Kids might think rhyming words are just for preschoolers, but as their vocabulary expands so do the rhyming sets students can complete. Incorporate these rhyming lists taken from grade-appropriate sources like the Dolch Sight Words and Fry high frequency word list.
Kindergarten Rhyme Sets
By age five or six children start to learn sight words and simple words so they can begin to read.
- See, she, be, bee, me, we, he
- Look, book, cook, hook, took
- Run, one, sun, son, done
- Can, an, ran, than, man, pan
Rhyming Scavenger Hunt
Choose one word from one of the rhyming sets. Ask your child to find something that rhymes with that word and bring it back to you. Kids should try to find as many rhyming items as they can in five minutes. They can bring back an object, point to something fixed, or write a rhyming word.
First Grade Rhyme Sets
Kids at this grade level should be able to read simple sentences and start to discover more complex words that aren't spelled phonetically.
- By, fly, eye, why, try,
- When, then, again, men, pen
- You, who, do, new, too, through
- Could, wood, should, would, good
Make A Rhyme Memory Game
Have your child write each word from the list on a separate index card. Mix up all the index cards then place them face-down in a grid. Take turns flipping over two cards at a time. If they rhyme, you keep the pair and take another turn. If they don't, you flip them back over, and it's the other person's turn. The player with the most rhyming pairs at the end wins.
Second Grade Rhyme Sets
Students ages seven to eight should begin writing complete narratives for projects and book reports. They'll need to increase their vocabulary knowledge with spelling lessons to write interesting texts.
- Around, found, ground, sound, round
- Does, was, fuzz, buzz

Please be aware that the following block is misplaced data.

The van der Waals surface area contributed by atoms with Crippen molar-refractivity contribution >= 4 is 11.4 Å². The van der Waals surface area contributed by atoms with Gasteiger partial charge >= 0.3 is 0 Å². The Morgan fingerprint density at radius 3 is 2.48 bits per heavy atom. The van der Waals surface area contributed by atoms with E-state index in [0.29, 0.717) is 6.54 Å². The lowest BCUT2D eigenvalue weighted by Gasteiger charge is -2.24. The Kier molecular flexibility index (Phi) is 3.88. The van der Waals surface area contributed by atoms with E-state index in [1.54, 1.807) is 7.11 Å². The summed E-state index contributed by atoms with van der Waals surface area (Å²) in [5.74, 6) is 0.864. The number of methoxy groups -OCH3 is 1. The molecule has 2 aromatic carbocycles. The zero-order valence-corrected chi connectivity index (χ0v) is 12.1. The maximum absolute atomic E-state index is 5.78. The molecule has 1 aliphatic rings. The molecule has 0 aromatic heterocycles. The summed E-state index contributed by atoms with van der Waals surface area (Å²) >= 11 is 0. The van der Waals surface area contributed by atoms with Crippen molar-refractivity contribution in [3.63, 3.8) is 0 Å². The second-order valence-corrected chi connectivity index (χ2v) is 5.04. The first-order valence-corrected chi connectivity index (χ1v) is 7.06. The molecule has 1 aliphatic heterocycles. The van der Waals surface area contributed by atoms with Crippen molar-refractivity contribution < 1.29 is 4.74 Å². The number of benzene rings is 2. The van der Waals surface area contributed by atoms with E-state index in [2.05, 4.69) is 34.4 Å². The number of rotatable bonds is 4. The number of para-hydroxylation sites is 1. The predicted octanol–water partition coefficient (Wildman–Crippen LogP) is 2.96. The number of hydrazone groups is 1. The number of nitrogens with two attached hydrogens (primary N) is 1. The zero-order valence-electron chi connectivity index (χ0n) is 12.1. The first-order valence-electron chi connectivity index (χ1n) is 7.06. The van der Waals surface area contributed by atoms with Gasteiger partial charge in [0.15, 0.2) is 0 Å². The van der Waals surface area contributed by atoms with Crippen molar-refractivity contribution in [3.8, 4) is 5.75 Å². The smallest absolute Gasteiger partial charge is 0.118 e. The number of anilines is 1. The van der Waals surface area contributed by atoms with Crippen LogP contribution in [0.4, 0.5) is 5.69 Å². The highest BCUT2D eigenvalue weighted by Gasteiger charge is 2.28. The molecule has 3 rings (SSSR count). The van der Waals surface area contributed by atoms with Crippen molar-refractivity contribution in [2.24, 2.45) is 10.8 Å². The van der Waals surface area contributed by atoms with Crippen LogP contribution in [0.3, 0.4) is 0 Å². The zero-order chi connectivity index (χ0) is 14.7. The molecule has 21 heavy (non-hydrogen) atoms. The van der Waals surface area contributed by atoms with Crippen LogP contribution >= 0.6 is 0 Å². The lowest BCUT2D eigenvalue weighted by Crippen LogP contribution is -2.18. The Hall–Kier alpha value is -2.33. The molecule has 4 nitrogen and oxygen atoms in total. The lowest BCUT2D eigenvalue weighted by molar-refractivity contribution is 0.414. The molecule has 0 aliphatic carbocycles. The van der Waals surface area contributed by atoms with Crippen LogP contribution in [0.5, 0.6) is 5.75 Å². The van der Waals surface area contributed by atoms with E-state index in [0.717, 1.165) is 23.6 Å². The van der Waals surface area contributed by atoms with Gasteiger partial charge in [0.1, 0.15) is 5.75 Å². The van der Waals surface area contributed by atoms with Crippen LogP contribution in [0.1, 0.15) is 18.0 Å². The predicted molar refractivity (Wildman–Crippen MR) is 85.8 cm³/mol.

- Fast, last, past, cast, mast
- Those, chose, close, slows
- Your, four, more, door, poor
Write A One-Line Story Rhyme
Challenge your child's creativity with a fun writing activity. Ask him to choose a rhyme set from the list then write one sentence that includes all the given rhyming words. The sentence must make sense and use each word exactly as it is, without modification.
Third Grade Rhyme Sets
At this grade level, kids start to use more linking words, temporal words, and begin writing dialogue.
- Eight, great, state, rate, gate, ate, wait
- Clean, mean, been, green, machine, seen
- Though, ago, grow, show, low, know, slow
- Start, smart, part, cart, dart, heart, tart
Create Rhyming Art
Choose one rhyme set to work with on an art project. Provide basic craft supplies such as paper, glue, markers, and scissors. Kids must choose one word from their rhyme set to make an image of. Then, they should include all the other words in the main image. For example, in the first set you might choose "eight" as the main image. You'd have to craft an "8" using drawings of gates, states, and the actual written versions of the other words on the list.
Fourth Grade Rhyme Sets
Fourth graders should be able to write nonfiction and fiction in a clear and coherent manner.
- Dance, chance, enhance, stance
- Written, bitten, kitten, mitten
- Teacher, creature, preacher, feature, bleacher
- Weather, feather, tether, together, leather
Write A Backward Rhyming Poem
Typically in poetry the rhyming words come at the end of each line. In this wacky activity, kids are challenged to start each line with a rhyming word. Instruct students to choose one rhyme set from the list. They can write their poem following any rhyme scheme, but the rhyming words must appear at the start of the lines rather than the end.
Fifth Grade Rhyme Sets
Kids ages ten and eleven are expected to use precise language and advanced narrative techniques such as pacing.
- Brother, mother, another
- Laugh, calf, half, graph, staff
- Pipe, hype, type, stripe, swipe, gripe, ripe
- Wonder, blunder, thunder, plunder
Host a Rhyming Bee
Gather a group of kids to compete in a rhyming version of a classic spelling bee. On their turn, each child is given a word. They will have five seconds to shout out a rhyming word. If they give a correct response, they move onto the next round. If they give a wrong response, they are out. Kids can't repeat a word that's already been used. The last student standing is the winner.
Rhyme Time Any Time
Kids of all ages can learn new skills from studying rhyming lists. Use your child's curriculum to choose age-appropriate words then look for rhyming words to pair them with.